Naturally, we return to disinformation. “I like the idea of creating mystique because I think it’s more interesting,” says Anderson. “It’s that idea that questions are more interesting than answers. To me, it’s not a question of trying to keep it underground, that doesn't come into it”. The last thing you could say about Anderson is that he's hiding underground. “One of the the things that attracts us to working with him is that he does have such strong ideas and he delivers them in a non-compromising way,” says Burton. “And, in a way, his voice is heard as much as the artists in some of the stuff we release. That’s both good and bad, that’s the reason we don't work with him on some things — he just wouldn't get on with the artists in some cases”.

Everyone in Sheffield either thinks that I'm great, or a tosser.

I get the feeling that Burton is talking about some of the newer, less old-school, acts that have made the label since it moved part of its business to a more London-centric operation in the last decade or so. “Most bands that signed to Warp wanted to work with tDR,” says Anderson. “But then, as Warp got bigger, we had conversations about it — what Rob [Mitchell] and Steve [Beckett] said was right, you can't maintain being a label that is more important than the acts for more than ten years because people will get tired of it. Steve's ambition was to be more like EMI, so they signed Maximo Park, that was part of the process.”
Did Warp Records and tDR have an identity crisis? “I think with Warp there was a definite decision where they decided that for Warp to continue and for them to continue they should diversify. If you look at labels now that only ever put trance stuff out, they're no longer going, or they’re producing techno that drives you into a cul-de-sac.” 

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Come to Daddy, CD case, 1997

And tDR? (The Designers Republic faced bankruptcy in 2009, before restarting at the first opportunity). “The music industry, in terms of income, shrivelled up for us. We were still really busy and because I'm not really a businessman I didn't notice, but we'd got some accounts through that said ‘you're not going to be here in a month or two months if you carry on like that’. But we were doing a lot of stuff that wasn't music business. We were doing stuff like Pringles ads, but no one gets excited about Pringles. We got excited because it was something different to apply our approach and attitude to, but these days we do a lot more cultural stuff as well”.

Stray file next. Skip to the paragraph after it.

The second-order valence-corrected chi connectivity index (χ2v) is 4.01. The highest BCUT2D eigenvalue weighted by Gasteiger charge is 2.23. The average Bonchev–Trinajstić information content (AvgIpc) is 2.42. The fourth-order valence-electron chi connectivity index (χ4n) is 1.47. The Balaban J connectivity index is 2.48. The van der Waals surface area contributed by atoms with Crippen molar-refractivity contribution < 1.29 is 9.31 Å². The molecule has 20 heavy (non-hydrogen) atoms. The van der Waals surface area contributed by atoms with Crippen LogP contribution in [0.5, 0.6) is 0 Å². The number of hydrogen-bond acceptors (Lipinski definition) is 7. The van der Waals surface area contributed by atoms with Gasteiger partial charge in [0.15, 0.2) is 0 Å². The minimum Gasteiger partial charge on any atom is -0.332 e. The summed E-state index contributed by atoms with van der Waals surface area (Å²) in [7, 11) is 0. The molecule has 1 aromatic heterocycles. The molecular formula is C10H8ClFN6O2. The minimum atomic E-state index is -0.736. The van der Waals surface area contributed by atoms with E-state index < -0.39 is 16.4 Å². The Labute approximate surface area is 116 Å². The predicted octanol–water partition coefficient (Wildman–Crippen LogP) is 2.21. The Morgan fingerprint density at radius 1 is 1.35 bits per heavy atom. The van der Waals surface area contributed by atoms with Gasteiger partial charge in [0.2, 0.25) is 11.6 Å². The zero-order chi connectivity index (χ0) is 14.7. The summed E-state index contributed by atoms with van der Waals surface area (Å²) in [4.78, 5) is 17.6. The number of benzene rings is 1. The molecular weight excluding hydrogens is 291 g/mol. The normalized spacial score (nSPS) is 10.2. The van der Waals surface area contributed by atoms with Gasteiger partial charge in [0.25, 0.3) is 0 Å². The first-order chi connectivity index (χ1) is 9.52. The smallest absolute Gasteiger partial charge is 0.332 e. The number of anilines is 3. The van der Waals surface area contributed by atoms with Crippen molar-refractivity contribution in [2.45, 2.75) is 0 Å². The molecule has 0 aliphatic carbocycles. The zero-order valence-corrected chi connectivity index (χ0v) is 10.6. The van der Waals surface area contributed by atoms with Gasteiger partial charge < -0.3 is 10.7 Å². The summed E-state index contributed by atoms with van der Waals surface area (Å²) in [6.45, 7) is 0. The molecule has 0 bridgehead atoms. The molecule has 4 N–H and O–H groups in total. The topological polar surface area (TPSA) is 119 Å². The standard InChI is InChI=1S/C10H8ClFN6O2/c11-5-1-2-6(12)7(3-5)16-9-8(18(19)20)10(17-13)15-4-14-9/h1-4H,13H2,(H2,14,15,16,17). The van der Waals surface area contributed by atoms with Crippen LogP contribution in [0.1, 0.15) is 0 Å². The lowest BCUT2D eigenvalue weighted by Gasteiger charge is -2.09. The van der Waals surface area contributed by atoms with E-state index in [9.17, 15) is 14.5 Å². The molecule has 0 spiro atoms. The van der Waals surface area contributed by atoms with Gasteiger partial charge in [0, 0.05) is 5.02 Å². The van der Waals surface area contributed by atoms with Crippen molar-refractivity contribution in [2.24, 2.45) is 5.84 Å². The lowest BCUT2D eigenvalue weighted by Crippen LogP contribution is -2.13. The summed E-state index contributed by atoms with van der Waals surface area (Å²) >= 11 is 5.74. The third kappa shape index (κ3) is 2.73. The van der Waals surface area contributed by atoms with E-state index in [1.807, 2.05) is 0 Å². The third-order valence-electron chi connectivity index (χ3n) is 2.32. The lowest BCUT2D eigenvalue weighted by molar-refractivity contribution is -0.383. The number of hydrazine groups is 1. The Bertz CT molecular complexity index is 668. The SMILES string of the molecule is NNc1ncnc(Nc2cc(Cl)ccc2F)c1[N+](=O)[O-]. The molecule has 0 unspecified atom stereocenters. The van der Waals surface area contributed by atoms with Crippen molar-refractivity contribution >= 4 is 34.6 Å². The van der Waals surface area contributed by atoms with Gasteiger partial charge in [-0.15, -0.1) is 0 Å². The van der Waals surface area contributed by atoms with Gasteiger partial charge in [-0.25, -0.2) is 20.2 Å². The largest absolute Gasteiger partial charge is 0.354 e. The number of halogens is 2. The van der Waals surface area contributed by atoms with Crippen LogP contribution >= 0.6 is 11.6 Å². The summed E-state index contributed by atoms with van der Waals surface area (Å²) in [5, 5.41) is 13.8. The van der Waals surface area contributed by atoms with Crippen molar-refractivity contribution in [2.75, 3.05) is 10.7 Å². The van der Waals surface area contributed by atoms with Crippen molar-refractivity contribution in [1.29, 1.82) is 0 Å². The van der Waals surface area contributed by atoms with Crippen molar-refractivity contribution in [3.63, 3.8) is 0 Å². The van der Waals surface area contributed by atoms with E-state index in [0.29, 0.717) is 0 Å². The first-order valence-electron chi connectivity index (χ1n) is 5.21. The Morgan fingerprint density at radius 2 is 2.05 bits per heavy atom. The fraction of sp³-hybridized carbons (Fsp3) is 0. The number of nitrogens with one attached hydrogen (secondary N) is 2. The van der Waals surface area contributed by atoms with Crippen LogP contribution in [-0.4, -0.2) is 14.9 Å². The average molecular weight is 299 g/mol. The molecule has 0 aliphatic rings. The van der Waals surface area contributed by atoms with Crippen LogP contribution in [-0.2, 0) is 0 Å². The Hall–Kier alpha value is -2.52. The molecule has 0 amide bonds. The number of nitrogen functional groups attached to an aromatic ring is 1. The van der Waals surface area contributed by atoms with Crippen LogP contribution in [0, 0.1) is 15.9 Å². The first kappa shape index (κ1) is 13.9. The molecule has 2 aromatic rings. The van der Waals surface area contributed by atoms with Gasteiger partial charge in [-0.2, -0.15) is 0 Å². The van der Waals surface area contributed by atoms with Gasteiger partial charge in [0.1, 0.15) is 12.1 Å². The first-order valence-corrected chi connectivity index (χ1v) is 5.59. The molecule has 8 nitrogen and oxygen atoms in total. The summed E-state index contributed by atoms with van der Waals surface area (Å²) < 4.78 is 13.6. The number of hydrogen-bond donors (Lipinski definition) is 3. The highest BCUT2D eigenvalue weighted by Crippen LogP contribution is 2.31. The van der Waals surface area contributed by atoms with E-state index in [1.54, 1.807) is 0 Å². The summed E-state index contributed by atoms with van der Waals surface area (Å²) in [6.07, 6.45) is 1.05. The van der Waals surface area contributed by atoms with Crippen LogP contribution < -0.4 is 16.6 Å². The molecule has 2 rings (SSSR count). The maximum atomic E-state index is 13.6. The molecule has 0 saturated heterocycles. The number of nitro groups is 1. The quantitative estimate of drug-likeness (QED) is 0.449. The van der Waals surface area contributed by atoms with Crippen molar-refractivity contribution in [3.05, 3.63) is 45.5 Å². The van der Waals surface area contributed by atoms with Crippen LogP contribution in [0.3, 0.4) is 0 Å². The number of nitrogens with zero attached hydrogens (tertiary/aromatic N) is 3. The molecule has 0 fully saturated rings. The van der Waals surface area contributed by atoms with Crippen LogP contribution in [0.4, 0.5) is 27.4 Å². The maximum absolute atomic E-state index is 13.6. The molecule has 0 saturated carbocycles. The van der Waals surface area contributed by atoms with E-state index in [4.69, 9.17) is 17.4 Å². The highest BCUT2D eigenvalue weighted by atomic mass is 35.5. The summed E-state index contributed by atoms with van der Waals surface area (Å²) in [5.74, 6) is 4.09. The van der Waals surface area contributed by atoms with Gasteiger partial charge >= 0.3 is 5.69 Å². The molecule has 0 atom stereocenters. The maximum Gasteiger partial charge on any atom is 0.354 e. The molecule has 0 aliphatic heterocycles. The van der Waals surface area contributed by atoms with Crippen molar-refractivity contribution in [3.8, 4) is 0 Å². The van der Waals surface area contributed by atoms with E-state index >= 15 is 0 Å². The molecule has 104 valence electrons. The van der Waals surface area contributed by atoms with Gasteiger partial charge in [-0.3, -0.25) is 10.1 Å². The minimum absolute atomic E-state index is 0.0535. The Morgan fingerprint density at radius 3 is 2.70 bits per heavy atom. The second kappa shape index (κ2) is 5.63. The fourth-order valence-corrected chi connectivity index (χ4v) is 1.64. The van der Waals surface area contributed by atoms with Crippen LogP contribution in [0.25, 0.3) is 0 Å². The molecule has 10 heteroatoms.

I've got a low boredom threshold, there's no point in holding back. Alan Fletcher said that design should be invisible, I disagree.

TDR has been back for some time, Pringles are placed as highly as music and culture on the shelf, Anderson seems happy and as thoughtful as I imagine he was before the blip; he rode the (sine) wave and life goes on.

Would he like even more acclaim than he has? “Yeah probably,” laughs Burton. And there is more laughter when I ask him who would play Anderson should there ever be a 24 Hour Party People-esque film based on the techno scene — no one can imagine who could play the maverick design renegade.
Is Sheffield the Hollywood for techno? “I don't think it’s about Sheffield anymore,” says Anderson. “I'm not going down the ‘it's a global village man' route, I think it is the place that’s allowed people like us to do what we do, but everyone in Sheffield either thinks that I'm great, or a tosser”.
Why do people think Anderson is a tosser? “People do, don't they?” he reflects. “I call it the Duran Duran factor: You know when you're successful when as many people hate you as love you. The thing that remains a constant is me — I've got a low boredom threshold, there's no point in holding back. Alan Fletcher said that design should be invisible, I disagree”.


I ask Anderson his thoughts on why so many great designers of our time are influenced by musical ambitions. “I set out to entertain myself,” he says. “I couldn't play bass and writing poetry isn't good if you want to be visible. All good creatives have something to say; you are creative because you have ideas, it’s that self-confidence – if you are a designer, or a musician, you should be in there”.


Anderson, Warp and Richard D. James are all visibly ‘in there’ with ideas, disinformation and mythology. Their desire to communicate the effervescence of their craft brightens up the cultural landscape, and Syro is the latest illustration of this; a blimp on the horizon. Believe in this, and you'll have got closer to the truth.